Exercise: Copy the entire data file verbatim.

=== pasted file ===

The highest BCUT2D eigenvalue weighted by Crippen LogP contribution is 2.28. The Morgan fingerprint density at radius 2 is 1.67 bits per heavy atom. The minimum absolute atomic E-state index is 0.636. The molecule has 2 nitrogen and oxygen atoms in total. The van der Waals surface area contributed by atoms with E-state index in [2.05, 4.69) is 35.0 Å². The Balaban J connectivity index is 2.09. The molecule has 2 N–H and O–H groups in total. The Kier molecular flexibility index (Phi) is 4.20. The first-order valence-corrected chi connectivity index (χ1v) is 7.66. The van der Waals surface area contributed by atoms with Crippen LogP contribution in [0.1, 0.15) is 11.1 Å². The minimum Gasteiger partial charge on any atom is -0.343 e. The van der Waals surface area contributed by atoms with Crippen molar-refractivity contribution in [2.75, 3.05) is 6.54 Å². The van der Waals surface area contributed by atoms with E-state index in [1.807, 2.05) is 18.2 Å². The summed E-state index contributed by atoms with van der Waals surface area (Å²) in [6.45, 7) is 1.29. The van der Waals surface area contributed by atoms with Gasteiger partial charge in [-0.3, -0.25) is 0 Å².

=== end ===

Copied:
The highest BCUT2D eigenvalue weighted by Crippen LogP contribution is 2.28. The Morgan fingerprint density at radius 2 is 1.67 bits per heavy atom. The minimum absolute atomic E-state index is 0.636. The molecule has 2 nitrogen and oxygen atoms in total. The van der Waals surface area contributed by atoms with E-state index in [2.05, 4.69) is 35.0 Å². The Balaban J connectivity index is 2.09. The molecule has 2 N–H and O–H groups in total. The Kier molecular flexibility index (Phi) is 4.20. The first-order valence-corrected chi connectivity index (χ1v) is 7.66. The van der Waals surface area contributed by atoms with Crippen LogP contribution in [0.1, 0.15) is 11.1 Å². The minimum Gasteiger partial charge on any atom is -0.343 e. The van der Waals surface area contributed by atoms with Crippen molar-refractivity contribution in [2.75, 3.05) is 6.54 Å². The van der Waals surface area contributed by atoms with E-state index in [1.807, 2.05) is 18.2 Å². The summed E-state index contributed by atoms with van der Waals surface area (Å²) in [6.45, 7) is 1.29. The van der Waals surface area contributed by atoms with Gasteiger partial charge in [-0.3, -0.25) is 0 Å².